• Paget’s disease

    • Other (such as Scheuermann’s disease, Baastrup’s disease)

    Referred visceral pain (1-2%)
    • Gastrointestinal disease (such as inflammatory bowel disease, pancreatitis, diverticulitis)

    • Renal disease (such as nephrolithiasis, pyelonephritis)

    • Abdominal aortic aneurysm

    Other (2-4%)
    • Fibromyalgia

    • Somatoform disorder (such as somatisation disorder, pain disorder)

    • Malingering

    • *Modified from Deyo et al2

    There are several ways to distinguish mechanical from neuropathic low back pain in history taking. Patients are more likely to describe radicular pain as “shooting” and “stabbing” and musculoskeletal pain as “throbbing” or “aching.” Whereas mechanical pain often radiates into the upper thigh and buttocks, extension below the knee is less common than with radicular pain. Several instruments can facilitate distinguishing neuropathic from nociceptive pain, including some that focus on low back pain.3 w2 One such instrument found that 37% of patients with chronic low back pain had predominantly neuropathic symptoms.3 The rationale for distinguishing between neuropathic and non-neuropathic back pain is that mechanistically based pain treatments may be more effective than aetiologically based treatments.w3 The lack of a standard marker, however, limits the validity and estimates of these categorisation tools.

    Mechanical causes of back pain, including muscle strains, are typically worsened with movement and improved by rest. In patients with disc disorders, prolonged sitting or forward flexion may aggravate symptoms. Pain associated with spinal stenosis is classically relieved by forward flexion, and worsened with extension. These patients can often walk up hills or ride a bicycle with minimal difficulty. Sensory changes such as tingling and numbness may indicate lumbosacral radiculopathy.

    Although episodes of serious low back pain are as likely to begin during activities of daily living as after minor trauma, a precipitating event can occasionally help pinpoint a pain source. Among the various aetiologies of mechanical low back pain, sacroiliac joint pain is most often associated with a traumatic event such as a fall or motor vehicle collision (40-50%).4 In patients presenting with a neuropathic pain, a herniated disc is more likely than spinal stenosis to be associated with an abrupt onset and specific inciting event.w4 Figures 1-3 illustrate some of the more common disorders.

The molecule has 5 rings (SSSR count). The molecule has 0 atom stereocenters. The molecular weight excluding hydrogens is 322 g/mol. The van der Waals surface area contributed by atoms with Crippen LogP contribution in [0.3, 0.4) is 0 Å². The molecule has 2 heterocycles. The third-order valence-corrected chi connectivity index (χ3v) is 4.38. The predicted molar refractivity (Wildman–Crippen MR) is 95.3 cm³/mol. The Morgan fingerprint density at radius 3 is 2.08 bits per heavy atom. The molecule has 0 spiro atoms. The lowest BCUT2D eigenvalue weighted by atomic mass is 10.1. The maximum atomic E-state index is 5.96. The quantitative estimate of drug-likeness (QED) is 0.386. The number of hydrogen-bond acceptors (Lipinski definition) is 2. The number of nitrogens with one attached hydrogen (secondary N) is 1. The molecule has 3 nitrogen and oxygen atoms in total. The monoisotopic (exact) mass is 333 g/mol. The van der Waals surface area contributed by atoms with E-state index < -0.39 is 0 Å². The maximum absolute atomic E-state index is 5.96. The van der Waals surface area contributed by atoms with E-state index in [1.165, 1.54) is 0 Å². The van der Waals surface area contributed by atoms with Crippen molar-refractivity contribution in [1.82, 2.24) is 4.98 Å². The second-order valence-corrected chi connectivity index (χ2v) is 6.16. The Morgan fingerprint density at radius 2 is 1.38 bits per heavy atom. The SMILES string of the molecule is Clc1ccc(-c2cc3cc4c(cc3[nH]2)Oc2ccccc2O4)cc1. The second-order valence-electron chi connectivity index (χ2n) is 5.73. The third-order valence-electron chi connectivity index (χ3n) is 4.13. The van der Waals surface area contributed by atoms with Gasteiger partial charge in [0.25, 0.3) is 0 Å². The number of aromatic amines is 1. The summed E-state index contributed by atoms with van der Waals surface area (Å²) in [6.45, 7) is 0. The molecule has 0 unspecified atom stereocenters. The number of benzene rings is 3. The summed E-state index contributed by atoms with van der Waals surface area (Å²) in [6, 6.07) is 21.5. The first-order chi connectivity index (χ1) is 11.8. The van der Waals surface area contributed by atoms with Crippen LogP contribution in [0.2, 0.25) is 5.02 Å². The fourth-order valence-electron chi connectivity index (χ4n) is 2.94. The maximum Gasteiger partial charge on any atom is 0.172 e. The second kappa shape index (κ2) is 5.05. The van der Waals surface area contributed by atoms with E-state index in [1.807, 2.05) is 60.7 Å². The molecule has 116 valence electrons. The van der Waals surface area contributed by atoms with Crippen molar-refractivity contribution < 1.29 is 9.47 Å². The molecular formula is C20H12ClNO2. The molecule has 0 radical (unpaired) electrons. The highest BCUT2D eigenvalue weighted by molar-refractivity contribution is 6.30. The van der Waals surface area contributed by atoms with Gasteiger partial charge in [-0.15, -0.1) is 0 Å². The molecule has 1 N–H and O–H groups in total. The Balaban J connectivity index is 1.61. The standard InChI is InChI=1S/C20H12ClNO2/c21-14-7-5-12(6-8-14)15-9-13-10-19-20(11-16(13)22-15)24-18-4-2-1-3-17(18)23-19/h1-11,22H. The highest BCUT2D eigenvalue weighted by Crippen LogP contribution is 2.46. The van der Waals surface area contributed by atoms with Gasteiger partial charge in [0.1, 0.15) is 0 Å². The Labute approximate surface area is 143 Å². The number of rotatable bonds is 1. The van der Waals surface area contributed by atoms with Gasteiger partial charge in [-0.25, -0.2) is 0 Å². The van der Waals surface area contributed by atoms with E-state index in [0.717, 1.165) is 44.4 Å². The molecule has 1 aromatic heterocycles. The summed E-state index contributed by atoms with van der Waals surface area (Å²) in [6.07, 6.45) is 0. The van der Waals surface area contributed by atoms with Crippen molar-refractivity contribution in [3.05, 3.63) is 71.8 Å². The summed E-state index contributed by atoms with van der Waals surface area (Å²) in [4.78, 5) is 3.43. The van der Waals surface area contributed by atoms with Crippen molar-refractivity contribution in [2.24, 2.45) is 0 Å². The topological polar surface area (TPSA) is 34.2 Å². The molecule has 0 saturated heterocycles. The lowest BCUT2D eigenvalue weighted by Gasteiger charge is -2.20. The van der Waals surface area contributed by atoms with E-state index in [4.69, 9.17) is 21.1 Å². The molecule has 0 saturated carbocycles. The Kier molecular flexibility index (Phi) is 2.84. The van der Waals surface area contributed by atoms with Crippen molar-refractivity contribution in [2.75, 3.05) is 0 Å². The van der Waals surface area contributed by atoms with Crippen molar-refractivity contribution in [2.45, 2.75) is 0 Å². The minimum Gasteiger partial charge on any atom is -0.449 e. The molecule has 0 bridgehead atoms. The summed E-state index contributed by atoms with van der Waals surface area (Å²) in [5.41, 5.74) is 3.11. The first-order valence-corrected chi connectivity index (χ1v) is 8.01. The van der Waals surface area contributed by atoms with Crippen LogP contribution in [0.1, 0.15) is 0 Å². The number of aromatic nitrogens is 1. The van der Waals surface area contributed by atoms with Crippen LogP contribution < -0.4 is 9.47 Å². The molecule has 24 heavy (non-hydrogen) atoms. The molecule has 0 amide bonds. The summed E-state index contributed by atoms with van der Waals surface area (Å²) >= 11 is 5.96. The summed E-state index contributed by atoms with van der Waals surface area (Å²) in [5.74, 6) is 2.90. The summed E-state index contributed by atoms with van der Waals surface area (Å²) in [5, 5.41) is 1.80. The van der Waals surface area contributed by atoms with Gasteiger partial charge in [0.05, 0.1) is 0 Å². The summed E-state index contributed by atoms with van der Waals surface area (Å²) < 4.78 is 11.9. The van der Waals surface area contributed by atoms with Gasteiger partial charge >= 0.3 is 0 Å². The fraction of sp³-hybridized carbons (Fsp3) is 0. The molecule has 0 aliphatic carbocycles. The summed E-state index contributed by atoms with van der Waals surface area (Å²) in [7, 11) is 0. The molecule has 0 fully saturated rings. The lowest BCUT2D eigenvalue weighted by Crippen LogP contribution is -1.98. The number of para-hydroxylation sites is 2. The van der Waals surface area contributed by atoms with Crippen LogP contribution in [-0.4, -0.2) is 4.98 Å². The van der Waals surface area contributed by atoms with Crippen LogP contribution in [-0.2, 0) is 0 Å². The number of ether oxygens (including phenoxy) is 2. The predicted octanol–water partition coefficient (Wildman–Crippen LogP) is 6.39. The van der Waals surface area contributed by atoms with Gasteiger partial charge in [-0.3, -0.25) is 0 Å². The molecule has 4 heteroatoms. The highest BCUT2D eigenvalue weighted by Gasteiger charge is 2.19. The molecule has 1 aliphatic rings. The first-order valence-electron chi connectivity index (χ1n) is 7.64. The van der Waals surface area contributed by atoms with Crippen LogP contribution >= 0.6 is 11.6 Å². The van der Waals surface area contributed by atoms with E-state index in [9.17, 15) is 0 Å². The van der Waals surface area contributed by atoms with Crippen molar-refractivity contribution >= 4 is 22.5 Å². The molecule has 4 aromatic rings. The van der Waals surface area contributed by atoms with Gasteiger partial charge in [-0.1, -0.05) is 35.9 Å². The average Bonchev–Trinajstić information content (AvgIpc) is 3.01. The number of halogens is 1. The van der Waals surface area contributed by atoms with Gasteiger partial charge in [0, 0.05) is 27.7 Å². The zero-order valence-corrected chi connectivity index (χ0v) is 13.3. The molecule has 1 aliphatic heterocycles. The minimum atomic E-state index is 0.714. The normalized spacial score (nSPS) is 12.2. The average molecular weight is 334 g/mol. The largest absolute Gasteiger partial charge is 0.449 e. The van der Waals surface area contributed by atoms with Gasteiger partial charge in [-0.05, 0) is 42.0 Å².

Figure1

    Fig 1 Herniated nucleus pulposus causing nerve root impingement. Radicular symptoms may result from either chemical mediators released from degenerated discs or mechanical irritation

    Figure2

    Fig 2 Axial view of a vertebral body showing central spinal stenosis. Other causes of spinal stenosis include foraminal narrowing, osteophyte formation, spondylolisthesis, post-surgical changes, and congenitally short pedicles

    Figure3

    Fig 3 Sagittal view of a lumbar spine showing central and foraminal spinal stenosis at L4-5 and L5-1

    Ascertaining chronicity of symptoms and distinguishing between different causes through clues provided by a thorough history can help determine which patients should be referred for further evaluation and may facilitate prognosis. Patients can have acute (less than four weeks’ duration) non-specific pain, chronic (persisting for more than three months) low back pain without radiculopathy, radicular back pain, or back pain associated with a serious underlying disorder.

    Physical examination

    A physical examination is generally used to direct further investigation, but is rarely diagnostic for a specific aetiology. Major developmental or traumatic deformities should be noted. Sensory loss, clear neurological weakness (as opposed to pain related motion avoidance), and diminished or asymmetrical knee and ankle reflexes may indicate nerve root involvement. Table 1 outlines “red flag” signs and symptoms, which may indicate serious underlying disorders. In patients with serious or progressive neurological findings, a rectal examination is needed to evaluate possible cauda equina syndrome or conus medullaris dysfunction (table 1, box 2; figs 4-6 ).